Coinfection of tick cell lines has variable effects on replication of intracellular bacterial and viral pathogens

Anna Moniuszko, Claudia Rückert, M. Pilar Alberdi, Gerald Barry, Brian Stevenson, John K. Fazakerley, Alain Kohl, Lesley Bell-Sakyi

Research output: Contribution to journalArticlepeer-review

15 Scopus citations


Ticks transmit various human and animal microbial pathogens and may harbour more than one pathogen simultaneously. Both viruses and bacteria can trigger, and may subsequently suppress, vertebrate host and arthropod vector anti-microbial responses. Microbial coinfection of ticks could lead to an advantage or disadvantage for one or more of the microorganisms. In this preliminary study, cell lines derived from the ticks Ixodes scapularis and Ixodes ricinus were infected sequentially with 2 arthropod-borne pathogens, Borrelia burgdorferi s.s., Ehrlichia ruminantium, or Semliki Forest virus (SFV), and the effect of coinfection on the replication of these pathogens was measured. Prior infection of tick cell cultures with the spirochaete B. burgdorferi enhanced subsequent replication of the rickettsial pathogen E. ruminantium whereas addition of spirochaetes to cells infected with E. ruminantium had no effect on growth of the latter. Both prior and subsequent presence of B. burgdorferi also had a positive effect on SFV replication. Presence of E. ruminantium or SFV had no measurable effect on B. burgdorferi growth. In tick cells infected first with E. ruminantium and then with SFV, virus replication was significantly higher across all time points measured (24, 48, 72. h post infection), while presence of the virus had no detectable effect on bacterial growth. When cells were infected first with SFV and then with E. ruminantium, there was no effect on replication of either pathogen. The results of this preliminary study indicate that interplay does occur between different pathogens during infection of tick cells. Further study is needed to determine if this results from direct pathogen-pathogen interaction or from effects on host cell defences, and to determine if these observations also apply in vivo in ticks. If presence of one pathogen in the tick vector results in increased replication of another, this could have implications for disease transmission and incidence.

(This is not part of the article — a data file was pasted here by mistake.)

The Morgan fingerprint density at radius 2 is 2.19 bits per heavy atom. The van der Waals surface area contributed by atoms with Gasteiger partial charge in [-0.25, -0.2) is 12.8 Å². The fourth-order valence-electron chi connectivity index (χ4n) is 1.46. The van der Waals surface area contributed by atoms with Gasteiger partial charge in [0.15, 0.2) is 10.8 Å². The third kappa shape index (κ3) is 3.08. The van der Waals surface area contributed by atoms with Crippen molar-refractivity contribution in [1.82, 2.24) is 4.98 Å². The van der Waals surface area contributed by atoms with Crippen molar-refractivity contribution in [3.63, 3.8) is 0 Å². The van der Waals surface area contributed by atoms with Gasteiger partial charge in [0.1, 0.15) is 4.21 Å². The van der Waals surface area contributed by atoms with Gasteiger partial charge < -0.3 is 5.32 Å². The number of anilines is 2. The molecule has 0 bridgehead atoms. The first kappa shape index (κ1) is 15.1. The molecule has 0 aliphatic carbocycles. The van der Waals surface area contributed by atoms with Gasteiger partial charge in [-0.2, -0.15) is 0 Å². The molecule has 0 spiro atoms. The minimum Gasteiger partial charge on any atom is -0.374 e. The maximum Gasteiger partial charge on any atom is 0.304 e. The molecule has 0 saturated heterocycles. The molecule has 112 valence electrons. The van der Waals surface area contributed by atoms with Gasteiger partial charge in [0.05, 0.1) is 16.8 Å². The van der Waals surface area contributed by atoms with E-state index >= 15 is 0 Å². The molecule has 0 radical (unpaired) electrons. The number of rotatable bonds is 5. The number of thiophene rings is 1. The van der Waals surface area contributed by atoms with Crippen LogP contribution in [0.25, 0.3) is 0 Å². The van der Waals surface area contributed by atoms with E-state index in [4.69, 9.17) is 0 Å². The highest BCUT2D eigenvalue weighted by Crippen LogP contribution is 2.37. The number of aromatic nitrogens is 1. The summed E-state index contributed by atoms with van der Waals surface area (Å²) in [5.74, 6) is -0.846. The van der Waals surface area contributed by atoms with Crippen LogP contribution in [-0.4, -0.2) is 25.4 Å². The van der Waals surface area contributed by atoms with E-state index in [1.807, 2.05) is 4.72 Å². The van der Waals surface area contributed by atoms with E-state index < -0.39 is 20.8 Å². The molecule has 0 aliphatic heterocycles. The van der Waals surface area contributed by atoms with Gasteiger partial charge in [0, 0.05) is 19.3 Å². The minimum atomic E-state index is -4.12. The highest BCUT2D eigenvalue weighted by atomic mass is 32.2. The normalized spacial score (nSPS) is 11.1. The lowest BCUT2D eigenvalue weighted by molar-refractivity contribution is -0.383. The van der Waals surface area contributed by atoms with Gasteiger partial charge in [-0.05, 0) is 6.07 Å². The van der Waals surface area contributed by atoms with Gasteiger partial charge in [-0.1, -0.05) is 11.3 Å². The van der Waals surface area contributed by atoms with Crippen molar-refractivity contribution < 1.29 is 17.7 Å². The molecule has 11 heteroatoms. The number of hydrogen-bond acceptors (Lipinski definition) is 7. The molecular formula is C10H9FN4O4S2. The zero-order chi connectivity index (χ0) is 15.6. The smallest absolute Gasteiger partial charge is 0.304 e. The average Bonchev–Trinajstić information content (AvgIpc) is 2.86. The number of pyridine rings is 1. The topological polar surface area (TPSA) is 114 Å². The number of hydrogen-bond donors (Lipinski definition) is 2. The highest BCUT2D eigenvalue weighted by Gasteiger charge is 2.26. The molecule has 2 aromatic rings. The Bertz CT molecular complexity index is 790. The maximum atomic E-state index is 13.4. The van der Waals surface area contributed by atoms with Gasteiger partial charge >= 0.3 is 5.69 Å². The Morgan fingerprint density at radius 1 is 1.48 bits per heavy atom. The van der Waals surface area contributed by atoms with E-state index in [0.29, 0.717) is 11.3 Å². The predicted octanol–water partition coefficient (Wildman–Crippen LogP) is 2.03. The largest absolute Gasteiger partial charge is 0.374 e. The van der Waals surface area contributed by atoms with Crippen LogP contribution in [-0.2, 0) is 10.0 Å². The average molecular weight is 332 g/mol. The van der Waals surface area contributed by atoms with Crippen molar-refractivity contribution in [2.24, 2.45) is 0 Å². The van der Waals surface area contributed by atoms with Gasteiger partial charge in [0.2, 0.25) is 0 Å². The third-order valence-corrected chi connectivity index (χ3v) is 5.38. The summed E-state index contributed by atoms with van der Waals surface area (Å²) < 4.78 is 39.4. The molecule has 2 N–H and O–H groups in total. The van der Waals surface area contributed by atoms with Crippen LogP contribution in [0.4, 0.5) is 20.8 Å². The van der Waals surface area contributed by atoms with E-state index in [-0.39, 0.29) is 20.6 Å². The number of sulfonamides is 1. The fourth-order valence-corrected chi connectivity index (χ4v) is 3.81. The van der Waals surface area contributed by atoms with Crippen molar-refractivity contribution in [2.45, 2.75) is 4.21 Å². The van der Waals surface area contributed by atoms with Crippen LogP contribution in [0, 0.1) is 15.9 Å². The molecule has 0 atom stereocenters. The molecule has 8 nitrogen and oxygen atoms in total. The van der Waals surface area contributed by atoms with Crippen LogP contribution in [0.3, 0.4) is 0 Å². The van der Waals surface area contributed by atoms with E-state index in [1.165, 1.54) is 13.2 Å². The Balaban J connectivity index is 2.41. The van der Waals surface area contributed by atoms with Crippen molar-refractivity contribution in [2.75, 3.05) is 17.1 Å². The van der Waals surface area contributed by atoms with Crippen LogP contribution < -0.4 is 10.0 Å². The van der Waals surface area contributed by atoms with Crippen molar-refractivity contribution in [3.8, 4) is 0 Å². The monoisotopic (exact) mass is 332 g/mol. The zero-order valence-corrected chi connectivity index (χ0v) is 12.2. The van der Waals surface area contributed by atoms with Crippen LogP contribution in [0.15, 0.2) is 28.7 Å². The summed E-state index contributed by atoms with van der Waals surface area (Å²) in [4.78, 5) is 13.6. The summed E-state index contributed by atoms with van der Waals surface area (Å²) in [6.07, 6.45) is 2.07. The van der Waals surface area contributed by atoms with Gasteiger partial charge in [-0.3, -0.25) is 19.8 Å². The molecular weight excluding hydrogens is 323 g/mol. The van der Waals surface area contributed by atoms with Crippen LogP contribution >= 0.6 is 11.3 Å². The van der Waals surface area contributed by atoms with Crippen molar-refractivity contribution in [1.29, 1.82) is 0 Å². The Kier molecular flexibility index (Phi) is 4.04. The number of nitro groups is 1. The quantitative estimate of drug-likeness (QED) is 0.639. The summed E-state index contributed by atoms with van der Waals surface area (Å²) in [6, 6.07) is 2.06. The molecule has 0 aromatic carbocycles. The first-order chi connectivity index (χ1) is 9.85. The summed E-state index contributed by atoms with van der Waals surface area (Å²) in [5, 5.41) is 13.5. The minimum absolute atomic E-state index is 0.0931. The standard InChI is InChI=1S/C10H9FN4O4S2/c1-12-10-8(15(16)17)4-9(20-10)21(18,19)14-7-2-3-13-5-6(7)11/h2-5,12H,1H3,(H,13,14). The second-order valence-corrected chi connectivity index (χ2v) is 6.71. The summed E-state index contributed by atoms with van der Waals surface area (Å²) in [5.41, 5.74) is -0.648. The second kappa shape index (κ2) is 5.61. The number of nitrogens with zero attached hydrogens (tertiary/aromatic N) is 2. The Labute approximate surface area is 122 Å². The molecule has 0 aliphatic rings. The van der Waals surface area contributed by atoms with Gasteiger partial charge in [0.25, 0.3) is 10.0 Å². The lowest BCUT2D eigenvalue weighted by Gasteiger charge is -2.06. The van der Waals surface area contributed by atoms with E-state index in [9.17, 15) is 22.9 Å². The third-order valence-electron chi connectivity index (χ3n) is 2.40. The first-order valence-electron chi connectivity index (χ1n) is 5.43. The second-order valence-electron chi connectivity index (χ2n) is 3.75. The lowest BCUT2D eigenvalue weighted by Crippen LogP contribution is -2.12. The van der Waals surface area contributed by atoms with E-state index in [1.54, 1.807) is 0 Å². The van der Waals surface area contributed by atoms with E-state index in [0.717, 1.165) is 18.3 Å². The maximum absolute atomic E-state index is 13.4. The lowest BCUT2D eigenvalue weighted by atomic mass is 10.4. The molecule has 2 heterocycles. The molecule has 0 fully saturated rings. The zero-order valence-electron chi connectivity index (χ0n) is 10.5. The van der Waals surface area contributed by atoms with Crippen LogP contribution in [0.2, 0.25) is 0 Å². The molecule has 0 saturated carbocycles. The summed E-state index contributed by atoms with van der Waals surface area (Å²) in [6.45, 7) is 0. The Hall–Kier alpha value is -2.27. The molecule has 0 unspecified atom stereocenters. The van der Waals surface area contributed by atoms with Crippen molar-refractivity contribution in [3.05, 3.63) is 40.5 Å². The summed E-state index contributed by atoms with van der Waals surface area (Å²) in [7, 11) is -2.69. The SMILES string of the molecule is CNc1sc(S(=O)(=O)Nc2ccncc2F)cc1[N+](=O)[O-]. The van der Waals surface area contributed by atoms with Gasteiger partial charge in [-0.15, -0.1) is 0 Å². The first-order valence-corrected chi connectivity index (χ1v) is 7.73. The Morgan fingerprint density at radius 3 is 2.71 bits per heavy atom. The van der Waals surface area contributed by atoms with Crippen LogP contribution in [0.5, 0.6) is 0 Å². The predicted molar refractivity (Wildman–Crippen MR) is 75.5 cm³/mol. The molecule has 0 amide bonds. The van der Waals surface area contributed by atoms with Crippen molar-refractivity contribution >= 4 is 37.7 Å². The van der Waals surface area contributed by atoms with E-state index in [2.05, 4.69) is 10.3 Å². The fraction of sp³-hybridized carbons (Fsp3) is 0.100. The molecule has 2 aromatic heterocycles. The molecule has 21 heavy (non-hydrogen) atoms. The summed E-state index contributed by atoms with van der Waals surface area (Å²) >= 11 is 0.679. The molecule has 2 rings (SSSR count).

Original languageEnglish
Pages (from-to)415-422
Number of pages8
JournalTicks and Tick-borne Diseases
Issue number4
StatePublished - Jun 2014

Bibliographical note

Funding Information:
This study was funded by the Wellcome Trust grant no. 088588 “Establishment and maintenance of a global tick cell line collection” (MPA, LB-S), and by a Roslin Institute BBSRC Strategic Programme Grant (AK, JKF, GB). AM received a Polish School of Medicine Memorial Fund Scholarship from the University of Edinburgh. CR is an Early-Stage Researcher supported by the POSTICK ITN (Post-graduate training network for capacity building to control ticks and tick-borne diseases) within the FP7-PEOPLE-ITN programme (EU Grant no. 238511). We would like to thank Ulrike Munderloh, University of Minnesota, for providing the ISE6 cell line, Rennos Fragkoudis, The Roslin Institute, and Andres Merits, University of Tartu, for providing virus constructs, Ian Handel, The Roslin Institute, for help with statistical analysis, and Dr. Maria Dlugolecka-Graham, Polish School of Medicine Coordinator for The University of Edinburgh.


  • Borrelia
  • Coinfection
  • Ehrlichia
  • Ixodes spp
  • Semliki Forest virus
  • Tick cell line

ASJC Scopus subject areas

  • Parasitology
  • Microbiology
  • Insect Science
  • Infectious Diseases


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